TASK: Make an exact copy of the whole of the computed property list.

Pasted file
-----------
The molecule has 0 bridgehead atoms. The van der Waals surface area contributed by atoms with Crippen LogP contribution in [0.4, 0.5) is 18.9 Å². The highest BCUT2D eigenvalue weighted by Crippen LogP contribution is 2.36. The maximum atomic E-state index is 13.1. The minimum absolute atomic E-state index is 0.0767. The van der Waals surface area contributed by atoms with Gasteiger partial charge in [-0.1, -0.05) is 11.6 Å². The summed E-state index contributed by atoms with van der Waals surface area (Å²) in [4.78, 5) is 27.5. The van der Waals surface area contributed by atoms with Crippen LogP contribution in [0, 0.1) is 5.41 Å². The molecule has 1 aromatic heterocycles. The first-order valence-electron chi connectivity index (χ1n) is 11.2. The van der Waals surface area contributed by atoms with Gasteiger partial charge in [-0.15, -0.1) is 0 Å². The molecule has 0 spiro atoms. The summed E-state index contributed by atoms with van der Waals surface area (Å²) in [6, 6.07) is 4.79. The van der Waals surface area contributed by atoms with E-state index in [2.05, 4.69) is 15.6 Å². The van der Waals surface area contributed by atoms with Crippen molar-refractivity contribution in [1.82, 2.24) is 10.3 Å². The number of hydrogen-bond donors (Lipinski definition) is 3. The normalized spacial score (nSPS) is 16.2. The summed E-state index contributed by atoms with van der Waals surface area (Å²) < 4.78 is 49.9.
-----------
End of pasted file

The molecule has 0 bridgehead atoms. The van der Waals surface area contributed by atoms with Crippen LogP contribution in [0.4, 0.5) is 18.9 Å². The highest BCUT2D eigenvalue weighted by Crippen LogP contribution is 2.36. The maximum atomic E-state index is 13.1. The minimum absolute atomic E-state index is 0.0767. The van der Waals surface area contributed by atoms with Gasteiger partial charge in [-0.1, -0.05) is 11.6 Å². The summed E-state index contributed by atoms with van der Waals surface area (Å²) in [4.78, 5) is 27.5. The van der Waals surface area contributed by atoms with Crippen LogP contribution in [0, 0.1) is 5.41 Å². The molecule has 1 aromatic heterocycles. The first-order valence-electron chi connectivity index (χ1n) is 11.2. The van der Waals surface area contributed by atoms with Gasteiger partial charge in [-0.15, -0.1) is 0 Å². The molecule has 0 spiro atoms. The summed E-state index contributed by atoms with van der Waals surface area (Å²) in [6, 6.07) is 4.79. The van der Waals surface area contributed by atoms with E-state index in [2.05, 4.69) is 15.6 Å². The van der Waals surface area contributed by atoms with Crippen molar-refractivity contribution in [1.82, 2.24) is 10.3 Å². The number of hydrogen-bond donors (Lipinski definition) is 3. The normalized spacial score (nSPS) is 16.2. The summed E-state index contributed by atoms with van der Waals surface area (Å²) < 4.78 is 49.9.